A Gardening Year

The adventures and misadventures of an heirloom gardener

Thursday, July 28, 2005

The Great Foxglove Experiment

The Great Poppy Experiment was such a success early in the growing season, that I am now conducting The Great Foxglove Experiment. I haven't been able to get foxglove seeds to germinate for the simple reason that I have been planting them at the wrong time. I had been planting them in May when I planted my other seeds. The seed packet says to plant them in late summer. When is late summer? August? September? North Country Maturing Gardener put sowing seeds for biennials and perennials on her list of chores for July. That doesn't sound like late summer to me. So I decided to be guided by Mother Nature.

The mystery plant in the New World garden appeared to be some kind of digitalis. I am allowing it to go to seed. Any resulting plants will be moved into the Semi-Shady garden. The space where it is now is going to be turned into a Cottage Garden next year. I kept a careful eye on it. Sure enough, here it is the last week in July and the first pods have turned brown and started to release their seeds. Kudoes to you, North Country Maturing Gardener!

I have two packets of seed for Wild Foxglove. They are supposed to be purple with a few whites. Perfect for the Purple Garden and the new Wildflower Garden. The new packet went into the Purple Garden and the older one went into the Wildflower Garden. I had good germination from old seeds of lupines and wild columbine. Like Mother Nature, I simply broadcast the seeds into the beds. The directions on the seed packet were to plant the seeds 1/8" deep, but other sources recommend surface sowing and claim the seeds need light to germinate.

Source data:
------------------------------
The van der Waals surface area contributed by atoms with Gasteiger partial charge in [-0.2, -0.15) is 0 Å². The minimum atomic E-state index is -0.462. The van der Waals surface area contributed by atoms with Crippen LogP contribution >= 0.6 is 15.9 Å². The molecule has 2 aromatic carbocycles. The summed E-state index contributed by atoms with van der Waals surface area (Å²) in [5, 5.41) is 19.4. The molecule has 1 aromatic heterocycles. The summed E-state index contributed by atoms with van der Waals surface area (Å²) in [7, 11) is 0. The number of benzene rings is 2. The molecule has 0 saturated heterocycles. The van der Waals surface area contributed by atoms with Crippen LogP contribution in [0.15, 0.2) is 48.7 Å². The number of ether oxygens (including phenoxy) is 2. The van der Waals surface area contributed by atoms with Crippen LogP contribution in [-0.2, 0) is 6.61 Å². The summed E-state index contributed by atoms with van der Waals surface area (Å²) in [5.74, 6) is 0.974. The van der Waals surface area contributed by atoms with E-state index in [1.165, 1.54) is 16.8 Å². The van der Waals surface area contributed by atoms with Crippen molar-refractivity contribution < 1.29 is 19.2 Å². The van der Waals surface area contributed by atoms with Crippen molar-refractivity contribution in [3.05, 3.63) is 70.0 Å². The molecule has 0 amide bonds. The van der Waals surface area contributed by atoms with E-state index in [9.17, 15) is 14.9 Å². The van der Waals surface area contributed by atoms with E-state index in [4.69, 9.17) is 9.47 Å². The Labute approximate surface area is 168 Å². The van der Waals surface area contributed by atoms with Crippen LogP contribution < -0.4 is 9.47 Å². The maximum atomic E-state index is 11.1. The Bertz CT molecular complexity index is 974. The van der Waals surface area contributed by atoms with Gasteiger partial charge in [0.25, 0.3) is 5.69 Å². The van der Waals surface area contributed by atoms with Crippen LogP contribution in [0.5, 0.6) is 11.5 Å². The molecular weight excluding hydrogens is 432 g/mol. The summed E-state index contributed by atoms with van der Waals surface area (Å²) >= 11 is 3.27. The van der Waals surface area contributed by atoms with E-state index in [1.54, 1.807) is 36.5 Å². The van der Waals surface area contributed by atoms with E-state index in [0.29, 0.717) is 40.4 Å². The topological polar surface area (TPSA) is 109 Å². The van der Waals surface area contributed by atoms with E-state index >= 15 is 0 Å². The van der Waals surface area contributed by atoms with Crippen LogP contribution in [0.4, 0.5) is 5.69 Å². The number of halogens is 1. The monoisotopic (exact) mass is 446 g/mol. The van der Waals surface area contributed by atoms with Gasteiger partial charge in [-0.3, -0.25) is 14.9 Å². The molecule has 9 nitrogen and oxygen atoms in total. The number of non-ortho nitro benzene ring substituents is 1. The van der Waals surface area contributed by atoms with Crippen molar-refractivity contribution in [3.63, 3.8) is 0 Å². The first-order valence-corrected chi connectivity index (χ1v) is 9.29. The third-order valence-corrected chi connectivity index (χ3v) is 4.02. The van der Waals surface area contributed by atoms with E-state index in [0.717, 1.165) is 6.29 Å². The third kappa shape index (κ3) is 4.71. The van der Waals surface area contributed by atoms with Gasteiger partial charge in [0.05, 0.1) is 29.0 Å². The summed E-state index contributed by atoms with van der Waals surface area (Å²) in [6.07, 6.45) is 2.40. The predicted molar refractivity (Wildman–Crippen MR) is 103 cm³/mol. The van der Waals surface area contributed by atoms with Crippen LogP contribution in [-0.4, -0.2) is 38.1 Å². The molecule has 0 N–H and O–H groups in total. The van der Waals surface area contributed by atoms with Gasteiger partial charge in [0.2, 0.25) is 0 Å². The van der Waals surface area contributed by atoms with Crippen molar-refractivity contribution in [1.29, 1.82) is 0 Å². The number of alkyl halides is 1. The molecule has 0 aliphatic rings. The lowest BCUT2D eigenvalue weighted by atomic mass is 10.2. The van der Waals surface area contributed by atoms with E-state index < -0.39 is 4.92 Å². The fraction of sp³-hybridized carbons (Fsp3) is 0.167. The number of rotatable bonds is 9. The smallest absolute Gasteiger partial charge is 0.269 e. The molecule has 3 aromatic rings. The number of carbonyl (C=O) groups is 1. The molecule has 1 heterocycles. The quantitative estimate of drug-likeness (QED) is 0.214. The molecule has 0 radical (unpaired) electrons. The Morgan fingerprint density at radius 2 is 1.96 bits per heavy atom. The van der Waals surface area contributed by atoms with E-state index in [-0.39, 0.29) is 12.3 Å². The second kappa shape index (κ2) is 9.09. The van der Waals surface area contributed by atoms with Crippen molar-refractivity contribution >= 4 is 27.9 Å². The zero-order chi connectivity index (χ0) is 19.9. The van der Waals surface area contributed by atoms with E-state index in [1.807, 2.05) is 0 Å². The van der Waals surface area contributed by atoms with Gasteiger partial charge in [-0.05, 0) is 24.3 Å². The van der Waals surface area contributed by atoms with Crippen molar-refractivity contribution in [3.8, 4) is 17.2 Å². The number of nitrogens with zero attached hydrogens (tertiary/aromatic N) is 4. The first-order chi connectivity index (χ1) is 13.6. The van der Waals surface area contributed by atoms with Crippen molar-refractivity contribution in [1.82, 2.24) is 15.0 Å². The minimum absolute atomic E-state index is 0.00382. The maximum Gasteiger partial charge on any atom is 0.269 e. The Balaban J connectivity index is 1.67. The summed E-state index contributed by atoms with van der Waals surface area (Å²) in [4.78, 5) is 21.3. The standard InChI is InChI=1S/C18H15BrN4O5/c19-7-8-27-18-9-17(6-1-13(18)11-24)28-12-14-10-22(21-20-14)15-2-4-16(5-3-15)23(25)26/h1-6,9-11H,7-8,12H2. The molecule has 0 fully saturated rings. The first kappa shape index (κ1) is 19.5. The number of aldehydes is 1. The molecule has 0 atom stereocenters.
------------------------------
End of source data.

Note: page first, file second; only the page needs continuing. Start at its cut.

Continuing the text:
I am thrilled to report that the hosta I brought home from Rutgers Gardens has finally developed a flower stalk! All the other hostas in my town have been in bloom for the past week. I was hoping that it was merely the shock of being transplanted that was delaying it and I was right. I believe the rule of thumb is that transplanting anything delays blooming by at least a week.

More petunias have appeared. A second, bright pink, one is blooming close to the first, bright purple, one in the New World Garden. A bright pink petunia has also appeared in the Medieval Garden. I don't know where they are coming from. As far as I have seen, no one in my immediate neighborhood has been growing petunias.


At 10:16 AM, Blogger Kasmira said...

I have some hostas that are only beginning to bloom now. They are a different variety than the plants that began blooming in June. In my yard, the variegated hostas bloomed first, and the solid green hostas second.

At 10:52 PM, Blogger OldRoses said...

Thanks for the tip, Kasmira. This is my first hosta, so I am still learning about them. You're right. All the hostas I've seen blooming have been variegated. Mine is solid green.


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